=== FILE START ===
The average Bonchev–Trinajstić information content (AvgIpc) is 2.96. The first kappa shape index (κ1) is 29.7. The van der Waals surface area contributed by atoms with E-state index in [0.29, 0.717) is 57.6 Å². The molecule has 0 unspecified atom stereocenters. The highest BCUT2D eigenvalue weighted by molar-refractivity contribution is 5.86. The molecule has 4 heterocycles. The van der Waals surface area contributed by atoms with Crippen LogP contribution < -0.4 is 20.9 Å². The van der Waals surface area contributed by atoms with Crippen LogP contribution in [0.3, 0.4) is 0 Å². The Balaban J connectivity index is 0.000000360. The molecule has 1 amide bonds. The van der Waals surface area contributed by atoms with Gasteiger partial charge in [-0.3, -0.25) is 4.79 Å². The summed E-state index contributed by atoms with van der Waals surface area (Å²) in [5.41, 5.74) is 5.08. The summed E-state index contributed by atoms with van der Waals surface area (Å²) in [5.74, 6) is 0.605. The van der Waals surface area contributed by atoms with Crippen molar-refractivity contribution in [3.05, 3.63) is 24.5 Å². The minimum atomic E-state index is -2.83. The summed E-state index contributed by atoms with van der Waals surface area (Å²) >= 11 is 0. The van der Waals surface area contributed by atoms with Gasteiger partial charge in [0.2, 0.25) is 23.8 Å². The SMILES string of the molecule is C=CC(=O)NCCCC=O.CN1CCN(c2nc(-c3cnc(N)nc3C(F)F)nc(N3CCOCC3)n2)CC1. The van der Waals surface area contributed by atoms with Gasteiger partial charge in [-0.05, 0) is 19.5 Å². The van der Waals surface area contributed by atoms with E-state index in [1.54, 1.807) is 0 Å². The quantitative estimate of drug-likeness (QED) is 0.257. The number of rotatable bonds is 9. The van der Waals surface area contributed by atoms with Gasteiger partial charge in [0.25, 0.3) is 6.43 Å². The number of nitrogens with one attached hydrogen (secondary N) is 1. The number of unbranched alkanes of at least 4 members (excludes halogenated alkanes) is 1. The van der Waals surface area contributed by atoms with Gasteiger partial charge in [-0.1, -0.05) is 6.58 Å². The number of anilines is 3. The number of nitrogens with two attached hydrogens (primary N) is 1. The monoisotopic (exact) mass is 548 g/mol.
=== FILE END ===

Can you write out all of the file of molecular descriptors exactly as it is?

The average Bonchev–Trinajstić information content (AvgIpc) is 2.96. The first kappa shape index (κ1) is 29.7. The van der Waals surface area contributed by atoms with E-state index in [0.29, 0.717) is 57.6 Å². The molecule has 0 unspecified atom stereocenters. The highest BCUT2D eigenvalue weighted by molar-refractivity contribution is 5.86. The molecule has 4 heterocycles. The van der Waals surface area contributed by atoms with Crippen LogP contribution < -0.4 is 20.9 Å². The van der Waals surface area contributed by atoms with Crippen LogP contribution in [0.3, 0.4) is 0 Å². The Balaban J connectivity index is 0.000000360. The molecule has 1 amide bonds. The van der Waals surface area contributed by atoms with Gasteiger partial charge in [-0.3, -0.25) is 4.79 Å². The summed E-state index contributed by atoms with van der Waals surface area (Å²) in [5.41, 5.74) is 5.08. The summed E-state index contributed by atoms with van der Waals surface area (Å²) in [5.74, 6) is 0.605. The van der Waals surface area contributed by atoms with Crippen molar-refractivity contribution in [3.05, 3.63) is 24.5 Å². The minimum atomic E-state index is -2.83. The summed E-state index contributed by atoms with van der Waals surface area (Å²) >= 11 is 0. The van der Waals surface area contributed by atoms with Gasteiger partial charge in [0.2, 0.25) is 23.8 Å². The SMILES string of the molecule is C=CC(=O)NCCCC=O.CN1CCN(c2nc(-c3cnc(N)nc3C(F)F)nc(N3CCOCC3)n2)CC1. The van der Waals surface area contributed by atoms with Gasteiger partial charge in [-0.05, 0) is 19.5 Å². The van der Waals surface area contributed by atoms with E-state index in [1.54, 1.807) is 0 Å². The quantitative estimate of drug-likeness (QED) is 0.257. The number of rotatable bonds is 9. The van der Waals surface area contributed by atoms with Gasteiger partial charge in [0.25, 0.3) is 6.43 Å². The number of nitrogens with one attached hydrogen (secondary N) is 1. The number of unbranched alkanes of at least 4 members (excludes halogenated alkanes) is 1. The van der Waals surface area contributed by atoms with Gasteiger partial charge in [-0.1, -0.05) is 6.58 Å². The number of anilines is 3. The number of nitrogens with two attached hydrogens (primary N) is 1. The monoisotopic (exact) mass is 548 g/mol.